February 26, 2019

AccuWeather, Man, What Are You Doing?

AccuWeather published a story today predicting that tornado activity this year will focus on springtime twisters in Tornado Alley and that the United States will see 1,075 tornadoes in the year 2019, coming in six percent below average. Oh, word?

The statement offers no qualification. They don't show their work. There's some text about what they expect this year and what's normal and how tornadoes get ratings, but there's nothing more about that extremely specific number that says "this is an estimate" or "here's the margin of error" or "we arrived at this number by taking Phil the Groundhog hostage and pumping him full of M&Ms until he was wired enough to shake a crystal ball and see through the time-space continuum."

Nope. Just a matter-of-fact statement: "AccuWeather predicts there will be 1,075 tornadoes in 2019, which is nine percent more than the 987 tornadoes in 2018."

Okie dokie.

The Pennsylvania-based weather company has a history of making maverick-adjacent moves when it comes to long-term weather prediction. Predicting the exact number of tornadoes that will form this year—with no further explanation, no margin of error, just presented as if decreed by an oracle from on high—is the latest in a series of vanguard-ish stances taken by AccuWeather in recent years.

The company started releasing 45-day weather forecasts earlier this decade, stretching them out to 90 days after a couple of years. The company says that these forecasts are really trends to help you get a general idea of the weather in a few months, but they're...uh, not accurate...and, even as they're justified as "just trends," they're certainly presented as a detailed weather forecast to their target audience.

For example, AccuWeather's forecast for my town for Sunday, May 26— 90 days from today—shows a high of 74°F and a low of 54°F with a 40% chance of thunderstorms. Their forecast for May 26 issued on February 26 predicts an east wind of 7 MPH with gusts to 15 MPH. They say that the Sunday three months from today will see rain for three hours that amounts to two-tenths of an inch.

Trend? No. And the tornado forecast they issued today isn't a trend, either. They know that people are going to read this PR stunt literally. Whether or not it's accurate doesn't even begin to approach the fact that it's not scientifically justifiable to predict an exact number of tornadoes for the year or tell us what the weather's going to be like with mind-bending specificity 2,160 hours from now.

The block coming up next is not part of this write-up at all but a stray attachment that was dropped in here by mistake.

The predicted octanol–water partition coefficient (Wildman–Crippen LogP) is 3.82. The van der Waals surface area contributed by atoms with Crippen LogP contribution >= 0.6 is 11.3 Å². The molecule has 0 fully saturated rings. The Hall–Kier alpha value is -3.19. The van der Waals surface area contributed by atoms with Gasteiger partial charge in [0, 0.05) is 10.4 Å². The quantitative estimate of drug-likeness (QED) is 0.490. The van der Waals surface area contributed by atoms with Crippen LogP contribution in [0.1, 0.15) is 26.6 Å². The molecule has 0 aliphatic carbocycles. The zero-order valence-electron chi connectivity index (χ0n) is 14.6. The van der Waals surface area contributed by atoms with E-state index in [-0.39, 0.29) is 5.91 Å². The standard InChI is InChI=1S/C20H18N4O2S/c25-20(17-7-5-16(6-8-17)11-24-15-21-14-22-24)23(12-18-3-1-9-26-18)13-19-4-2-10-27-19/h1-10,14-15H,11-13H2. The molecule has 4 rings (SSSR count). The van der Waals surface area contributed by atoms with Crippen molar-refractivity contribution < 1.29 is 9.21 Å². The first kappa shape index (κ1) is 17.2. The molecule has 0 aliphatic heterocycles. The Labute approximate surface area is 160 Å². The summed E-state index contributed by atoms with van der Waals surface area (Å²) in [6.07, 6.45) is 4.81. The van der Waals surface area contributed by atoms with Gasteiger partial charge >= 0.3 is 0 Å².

A specific number of tornadoes doesn't really help people much, anyway. What's 1,075 tornadoes in the grand scheme of things? How many tornadoes constitutes an outbreak? How many tornadoes does it take to destroy your house? You could make basically the same argument when it comes to hurricane season predictions, but at least those involve ranges and some general vagueness.

I'm sure that some news organization or weather blog is going to reach out to AccuWeather for comment. They're going to try to get an answer for how AccuWeather arrived at this extremely specific number. Whoever speaks with them will likely talk in circles and avoid answering the question. It's proprietary. It's a trend. Take it seriously, not literally. But clarification after the fact doesn't matter. The statement is out there. The number is out there. That's what they chose to present to the world.

AccuWeather predicts 1,075 tornadoes this year. And yet, somehow, they couldn't predict the reaction to last month's marketing stunt putting down National Weather Service meteorologists to boost their own products during the lengthy government shutdown that caused many of those hard-working government scientists to drain their bank accounts to zero to stay afloat.

I should point out that there are a lot of fantastic scientists who work for that organization and I consider many of them good friends. Stuff like this, though? This is coming from the top. And as long as the top-level culture gets a rush whenever the weather community condemns their latest marketing stunt, this is the kind of stuff we're going to have to deal with.

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I graduated from the University of South Alabama in 2014 with a degree in political science and a minor in meteorology. I contribute to The Weather Network as a digital writer, and I've written for Forbes, the Washington Post's Capital Weather Gang, Popular Science, Mental Floss, and Gawker's The Vane. My latest book, The Skies Above, is now available. My first book, The Extreme Weather Survival Manual, arrived in October 2015.


  1. It's pretty amazing that they can be so exact. LOL

  2. I've heard AccuWeather people report it was Friday on a Thursday; report the weather was going up to 73° when they meant to say 33°; and once I heard an entire weather report without a temperature number in it. None! It's been a longtime belief of mine that they named it AccuWeather since there was no other way people would be convinced it was accurate.